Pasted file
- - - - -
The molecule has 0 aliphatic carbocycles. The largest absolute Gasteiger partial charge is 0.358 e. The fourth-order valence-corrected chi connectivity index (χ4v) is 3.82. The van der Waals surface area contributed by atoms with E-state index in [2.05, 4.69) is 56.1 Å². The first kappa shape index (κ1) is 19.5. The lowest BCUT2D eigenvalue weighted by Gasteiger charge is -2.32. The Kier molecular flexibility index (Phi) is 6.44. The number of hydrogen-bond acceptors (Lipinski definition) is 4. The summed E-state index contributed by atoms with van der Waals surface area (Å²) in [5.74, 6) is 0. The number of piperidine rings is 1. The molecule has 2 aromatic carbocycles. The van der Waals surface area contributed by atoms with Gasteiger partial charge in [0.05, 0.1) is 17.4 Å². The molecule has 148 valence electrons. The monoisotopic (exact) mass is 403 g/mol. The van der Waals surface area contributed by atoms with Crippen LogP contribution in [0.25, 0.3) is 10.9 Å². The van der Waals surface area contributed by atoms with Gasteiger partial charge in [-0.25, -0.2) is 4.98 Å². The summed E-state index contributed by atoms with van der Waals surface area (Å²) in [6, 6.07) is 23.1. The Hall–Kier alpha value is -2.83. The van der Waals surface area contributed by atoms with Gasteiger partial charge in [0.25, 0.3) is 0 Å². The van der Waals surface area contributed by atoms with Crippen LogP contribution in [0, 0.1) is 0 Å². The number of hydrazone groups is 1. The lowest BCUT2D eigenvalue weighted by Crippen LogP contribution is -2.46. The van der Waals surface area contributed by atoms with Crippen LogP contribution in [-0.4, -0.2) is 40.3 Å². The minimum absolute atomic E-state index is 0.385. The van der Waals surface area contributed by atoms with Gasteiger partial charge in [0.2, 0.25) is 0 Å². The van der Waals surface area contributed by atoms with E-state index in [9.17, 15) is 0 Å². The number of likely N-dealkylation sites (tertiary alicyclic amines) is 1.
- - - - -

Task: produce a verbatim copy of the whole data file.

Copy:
The molecule has 0 aliphatic carbocycles. The largest absolute Gasteiger partial charge is 0.358 e. The fourth-order valence-corrected chi connectivity index (χ4v) is 3.82. The van der Waals surface area contributed by atoms with E-state index in [2.05, 4.69) is 56.1 Å². The first kappa shape index (κ1) is 19.5. The lowest BCUT2D eigenvalue weighted by Gasteiger charge is -2.32. The Kier molecular flexibility index (Phi) is 6.44. The number of hydrogen-bond acceptors (Lipinski definition) is 4. The summed E-state index contributed by atoms with van der Waals surface area (Å²) in [5.74, 6) is 0. The number of piperidine rings is 1. The molecule has 2 aromatic carbocycles. The van der Waals surface area contributed by atoms with Gasteiger partial charge in [0.05, 0.1) is 17.4 Å². The molecule has 148 valence electrons. The monoisotopic (exact) mass is 403 g/mol. The van der Waals surface area contributed by atoms with Crippen LogP contribution in [0.25, 0.3) is 10.9 Å². The van der Waals surface area contributed by atoms with Gasteiger partial charge in [-0.25, -0.2) is 4.98 Å². The summed E-state index contributed by atoms with van der Waals surface area (Å²) in [6, 6.07) is 23.1. The Hall–Kier alpha value is -2.83. The van der Waals surface area contributed by atoms with Gasteiger partial charge in [0.25, 0.3) is 0 Å². The van der Waals surface area contributed by atoms with Crippen LogP contribution in [0, 0.1) is 0 Å². The number of hydrazone groups is 1. The lowest BCUT2D eigenvalue weighted by Crippen LogP contribution is -2.46. The van der Waals surface area contributed by atoms with Crippen LogP contribution in [-0.4, -0.2) is 40.3 Å². The minimum absolute atomic E-state index is 0.385. The van der Waals surface area contributed by atoms with Gasteiger partial charge in [0.2, 0.25) is 0 Å². The van der Waals surface area contributed by atoms with E-state index in [9.17, 15) is 0 Å². The number of likely N-dealkylation sites (tertiary alicyclic amines) is 1.